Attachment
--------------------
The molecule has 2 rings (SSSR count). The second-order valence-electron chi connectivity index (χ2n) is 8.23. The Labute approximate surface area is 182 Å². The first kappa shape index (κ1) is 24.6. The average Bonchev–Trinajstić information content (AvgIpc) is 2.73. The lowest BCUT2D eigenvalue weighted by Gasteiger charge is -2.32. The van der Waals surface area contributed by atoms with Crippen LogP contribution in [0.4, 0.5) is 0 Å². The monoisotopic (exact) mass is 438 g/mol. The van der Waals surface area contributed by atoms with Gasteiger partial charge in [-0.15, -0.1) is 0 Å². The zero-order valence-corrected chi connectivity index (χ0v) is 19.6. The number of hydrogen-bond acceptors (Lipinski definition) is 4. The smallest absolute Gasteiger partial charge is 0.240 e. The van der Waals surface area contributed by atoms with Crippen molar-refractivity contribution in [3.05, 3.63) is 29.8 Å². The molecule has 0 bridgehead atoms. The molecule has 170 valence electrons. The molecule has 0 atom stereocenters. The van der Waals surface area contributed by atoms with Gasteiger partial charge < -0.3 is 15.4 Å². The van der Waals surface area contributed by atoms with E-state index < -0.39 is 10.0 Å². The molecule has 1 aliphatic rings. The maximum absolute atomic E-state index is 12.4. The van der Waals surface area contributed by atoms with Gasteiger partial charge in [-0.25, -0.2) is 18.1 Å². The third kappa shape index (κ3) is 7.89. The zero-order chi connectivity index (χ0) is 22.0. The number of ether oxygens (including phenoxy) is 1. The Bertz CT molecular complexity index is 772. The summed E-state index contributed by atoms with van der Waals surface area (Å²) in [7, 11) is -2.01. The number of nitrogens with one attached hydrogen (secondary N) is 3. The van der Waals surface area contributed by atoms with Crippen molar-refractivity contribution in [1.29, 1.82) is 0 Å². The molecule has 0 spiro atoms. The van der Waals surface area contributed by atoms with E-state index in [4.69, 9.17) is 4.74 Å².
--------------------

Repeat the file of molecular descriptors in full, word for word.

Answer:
The molecule has 2 rings (SSSR count). The second-order valence-electron chi connectivity index (χ2n) is 8.23. The Labute approximate surface area is 182 Å². The first kappa shape index (κ1) is 24.6. The average Bonchev–Trinajstić information content (AvgIpc) is 2.73. The lowest BCUT2D eigenvalue weighted by Gasteiger charge is -2.32. The van der Waals surface area contributed by atoms with Crippen LogP contribution in [0.4, 0.5) is 0 Å². The monoisotopic (exact) mass is 438 g/mol. The van der Waals surface area contributed by atoms with Gasteiger partial charge in [-0.15, -0.1) is 0 Å². The zero-order valence-corrected chi connectivity index (χ0v) is 19.6. The number of hydrogen-bond acceptors (Lipinski definition) is 4. The smallest absolute Gasteiger partial charge is 0.240 e. The van der Waals surface area contributed by atoms with Crippen molar-refractivity contribution in [3.05, 3.63) is 29.8 Å². The molecule has 0 bridgehead atoms. The molecule has 170 valence electrons. The molecule has 0 atom stereocenters. The van der Waals surface area contributed by atoms with Gasteiger partial charge < -0.3 is 15.4 Å². The van der Waals surface area contributed by atoms with E-state index < -0.39 is 10.0 Å². The molecule has 1 aliphatic rings. The maximum absolute atomic E-state index is 12.4. The van der Waals surface area contributed by atoms with Gasteiger partial charge in [-0.25, -0.2) is 18.1 Å². The third kappa shape index (κ3) is 7.89. The zero-order chi connectivity index (χ0) is 22.0. The number of ether oxygens (including phenoxy) is 1. The Bertz CT molecular complexity index is 772. The summed E-state index contributed by atoms with van der Waals surface area (Å²) in [7, 11) is -2.01. The number of nitrogens with one attached hydrogen (secondary N) is 3. The van der Waals surface area contributed by atoms with Crippen molar-refractivity contribution in [1.29, 1.82) is 0 Å². The molecule has 0 spiro atoms. The van der Waals surface area contributed by atoms with E-state index in [4.69, 9.17) is 4.74 Å².